After the lecture, the researchers engaged in further discussions with Prof. Dr. Subedi on topics related to democracy and the effectiveness of the human rights monitoring system. Prof. Dr. Subedi also provided valuable insight into research methodologies based on his personal experience conducting interviews and research in countries with limited access to information. He recommended to the researchers to compensate limited information with their own judgement. At the same time, factual accuracy and objectivity should never be compromised in the research process.
Launch of the NNHRR
The launch of the Netherlands Network for Human Rights Research kicked off with words of welcome by Prof. Dr. Ernst Hirsch Ballin. He elaborated on the need for a network of human rights scholars in times of swelling cynicism regarding human rights and their universal mission. There are politicians that frame human rights as an elite project, as a hurdle standing in the way of effective policies. However, according to Prof. Dr. Hirsch Ballin, the problem that Western citizens discern is the result of the seriously reduced implementation of human rights. Human rights are not just about freedom and stable living conditions, but also about life projects and the right to have a voice in the future of society. Human rights therefore remain of vital importance, and the NNHRR can be instrumental in bringing together human rights researchers and their diverse projects. Next, Prof. Dr. Yvonne Donders expressed her pleasure with the launch of the NNHRR as successor to the Netherlands School of Human Rights Research. Prof. Dr. Donders described that the main aim of the Network is to associate junior and senior human rights researchers in the Netherlands, to train them, to connect human rights research and practice, and to reach out to policy makers and advocacy groups. The connection between academia and practice needs strengthening, as human rights are, for example, not very prominent on the new Dutch government’s policy agenda. The NNHRR can be a tool that constantly reminds us of human rights issues; nationally and internationally there is more than enough research to be done.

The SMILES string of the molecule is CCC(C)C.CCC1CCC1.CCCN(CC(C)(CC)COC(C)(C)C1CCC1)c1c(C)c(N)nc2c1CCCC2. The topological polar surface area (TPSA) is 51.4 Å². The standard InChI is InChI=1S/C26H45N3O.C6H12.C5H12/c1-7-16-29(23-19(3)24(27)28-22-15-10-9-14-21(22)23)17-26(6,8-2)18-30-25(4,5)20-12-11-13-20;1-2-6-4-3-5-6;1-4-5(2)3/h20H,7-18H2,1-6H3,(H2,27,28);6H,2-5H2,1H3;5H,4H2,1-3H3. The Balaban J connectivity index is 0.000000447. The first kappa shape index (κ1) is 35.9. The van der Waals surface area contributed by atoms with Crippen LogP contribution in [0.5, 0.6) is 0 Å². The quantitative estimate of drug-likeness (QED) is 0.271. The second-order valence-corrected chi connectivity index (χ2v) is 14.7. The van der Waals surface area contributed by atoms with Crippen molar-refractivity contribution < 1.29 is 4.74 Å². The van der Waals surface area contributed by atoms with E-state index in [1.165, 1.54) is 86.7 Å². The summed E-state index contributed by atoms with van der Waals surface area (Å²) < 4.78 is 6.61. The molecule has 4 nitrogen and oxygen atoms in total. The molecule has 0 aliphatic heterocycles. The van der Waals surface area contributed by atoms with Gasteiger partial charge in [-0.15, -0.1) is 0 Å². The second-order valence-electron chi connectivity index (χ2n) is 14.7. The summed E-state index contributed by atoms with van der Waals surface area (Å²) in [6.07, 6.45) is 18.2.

Lecture: “The Effectiveness of the UN Human Rights System: Reform and the Judicialisation of Human Rights”